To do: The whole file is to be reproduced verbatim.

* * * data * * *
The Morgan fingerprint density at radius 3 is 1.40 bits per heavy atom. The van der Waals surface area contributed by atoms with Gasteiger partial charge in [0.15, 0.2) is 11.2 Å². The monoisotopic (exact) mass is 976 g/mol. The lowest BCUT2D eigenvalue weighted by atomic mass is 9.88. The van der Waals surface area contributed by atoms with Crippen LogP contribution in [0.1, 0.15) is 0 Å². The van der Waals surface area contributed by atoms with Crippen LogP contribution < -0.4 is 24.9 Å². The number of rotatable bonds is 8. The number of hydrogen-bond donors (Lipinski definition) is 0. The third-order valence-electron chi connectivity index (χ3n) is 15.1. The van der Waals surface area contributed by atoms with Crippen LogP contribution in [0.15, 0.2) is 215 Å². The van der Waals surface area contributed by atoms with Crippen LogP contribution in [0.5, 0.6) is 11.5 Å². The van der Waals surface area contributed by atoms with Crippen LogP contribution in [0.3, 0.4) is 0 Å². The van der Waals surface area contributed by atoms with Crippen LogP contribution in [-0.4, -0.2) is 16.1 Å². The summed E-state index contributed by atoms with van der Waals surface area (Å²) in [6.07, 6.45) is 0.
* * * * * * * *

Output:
The Morgan fingerprint density at radius 3 is 1.40 bits per heavy atom. The van der Waals surface area contributed by atoms with Gasteiger partial charge in [0.15, 0.2) is 11.2 Å². The monoisotopic (exact) mass is 976 g/mol. The lowest BCUT2D eigenvalue weighted by atomic mass is 9.88. The van der Waals surface area contributed by atoms with Crippen LogP contribution in [0.1, 0.15) is 0 Å². The van der Waals surface area contributed by atoms with Crippen LogP contribution < -0.4 is 24.9 Å². The number of rotatable bonds is 8. The number of hydrogen-bond donors (Lipinski definition) is 0. The third-order valence-electron chi connectivity index (χ3n) is 15.1. The van der Waals surface area contributed by atoms with Crippen LogP contribution in [0.15, 0.2) is 215 Å². The van der Waals surface area contributed by atoms with Crippen LogP contribution in [0.5, 0.6) is 11.5 Å². The van der Waals surface area contributed by atoms with Crippen LogP contribution in [0.3, 0.4) is 0 Å². The van der Waals surface area contributed by atoms with Crippen LogP contribution in [-0.4, -0.2) is 16.1 Å². The summed E-state index contributed by atoms with van der Waals surface area (Å²) in [6.07, 6.45) is 0.